Students Brave The Chilly Bay For Special Olympics


This January, Anne Arundel County students will join an estimated 4,500 of their peers from across the state to take a plunge into the chilly Chesapeake Bay and raise money for Maryland Special Olympics.

Event organizers hope the student efforts will bring in around $400,000 for the 24th annual Maryland State Police Polar Bear Plunge, according to Jessie Hayes, senior director of special events for Maryland Special Olympics. However, none of these results would be possible without the efforts of teacher volunteers.

South River High School English teacher Mary Kokosko has volunteered as the school’s plunge team captain for the last 10 years. Along with student leaders, she organizes multiple fundraisers each year, facilitates transportation to the event, and even takes the plunge herself.

The Severna Park High alumna said there was so much interest this year, she had to limit the number of students to 300. Last year, South River’s 320 dippers raised $52,000, the most in the state, thanks to the group’s creative fundraisers.

Kokosko and student volunteers planned a pie-in-the-face contest, sold school merchandise and cotton candy at sporting events, and hosted a student-faculty basketball game, just to list a few fundraising efforts.

“I think we’ve done a good job here at South River and in the community … really instilling the importance of Special Olympics and the value that everybody gets from it,” Kokosko said.

Last year, Maryland high school and middle school students raised $380,000 through the Cool Schools Plunge program, now in its 11th year. Each student must raise a minimum of $50 to go to the January 23 event, which kicks off three days of plunges at Sandy Point State Park.

Patty DeLaet, who teaches eighth-grade science at Severna Park Middle and captains the school’s plunge team, challenges students to each raise $75.

“We participate because it gives the kids a nice sense of belonging and being a part of the community,” said DeLaet, who signed up 40 swimmers as of January 6.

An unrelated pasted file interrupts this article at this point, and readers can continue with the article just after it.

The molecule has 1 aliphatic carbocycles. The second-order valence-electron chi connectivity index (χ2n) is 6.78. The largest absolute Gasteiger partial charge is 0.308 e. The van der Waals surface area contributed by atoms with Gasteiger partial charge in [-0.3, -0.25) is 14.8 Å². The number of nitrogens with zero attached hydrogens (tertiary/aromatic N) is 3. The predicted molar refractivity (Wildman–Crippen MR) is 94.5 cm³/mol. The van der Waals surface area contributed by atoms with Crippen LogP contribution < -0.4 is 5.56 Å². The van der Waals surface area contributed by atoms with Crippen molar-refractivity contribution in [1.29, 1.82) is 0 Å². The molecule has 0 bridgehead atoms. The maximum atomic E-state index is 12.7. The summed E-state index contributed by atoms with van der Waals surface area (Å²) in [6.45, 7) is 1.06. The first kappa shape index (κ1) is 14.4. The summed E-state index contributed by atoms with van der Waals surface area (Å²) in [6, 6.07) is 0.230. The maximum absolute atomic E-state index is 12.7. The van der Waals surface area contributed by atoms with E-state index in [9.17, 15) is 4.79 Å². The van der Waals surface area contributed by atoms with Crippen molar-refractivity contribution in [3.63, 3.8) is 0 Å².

Northeast High’s captain and math teacher Julia Lebowitz, who happens to be Kokosko’s older sister, said kids have varied motivations for participating.

“For some kids it’s a trend, and some kids have some sort of personal experience with Special Olympics, and for some it’s a bucket list, and for some kids they don’t ever get to go on a field trip,” Lebowitz said.

South River junior and student fundraising co-captain Kaylee Bates has been motivated to brave the brisk winter water every year since seventh grade because the cause hits close to home.

“We have a really close family friend who has Downs syndrome, and being able to do something that directly affects him and all the money goes toward [Special Olympics], to watch him play Unified Sports — it just makes me happy,” Bates said.

Unified Sports teams invite athletes of all abilities to play together. South River has unified bowling, bocce and tennis teams.

Diane Casey volunteers as Broadneck High School’s team captain. Casey said their biggest dollar amount was just over $20,000 in 2018 because the teachers said they would plunge if students raised a certain dollar amount.

“I had one teacher that said if the team raises $5,000, they’ll go all in,” said Casey, whose “price” was $20,000. She said the staff kept their end of the bargain and “plunged” with the students.

Kokosko said she hopes the kids gain a sense of being part of something bigger than themselves.

“It’s not a day out of school; it’s not, you know, get a cool sweatshirt,” Kokosko said. “I want them to see the difference that it makes and carry on.”

The Police Plunge and Corporate Plunge happen on January 24, and the Maryland Plunge takes place on Saturday, January 25. The Super Plunge that requires plunge participants to take a dip every hour for 24 hours happens on January 17-18.

The progress of all fundraisers and ways to donate can be found at


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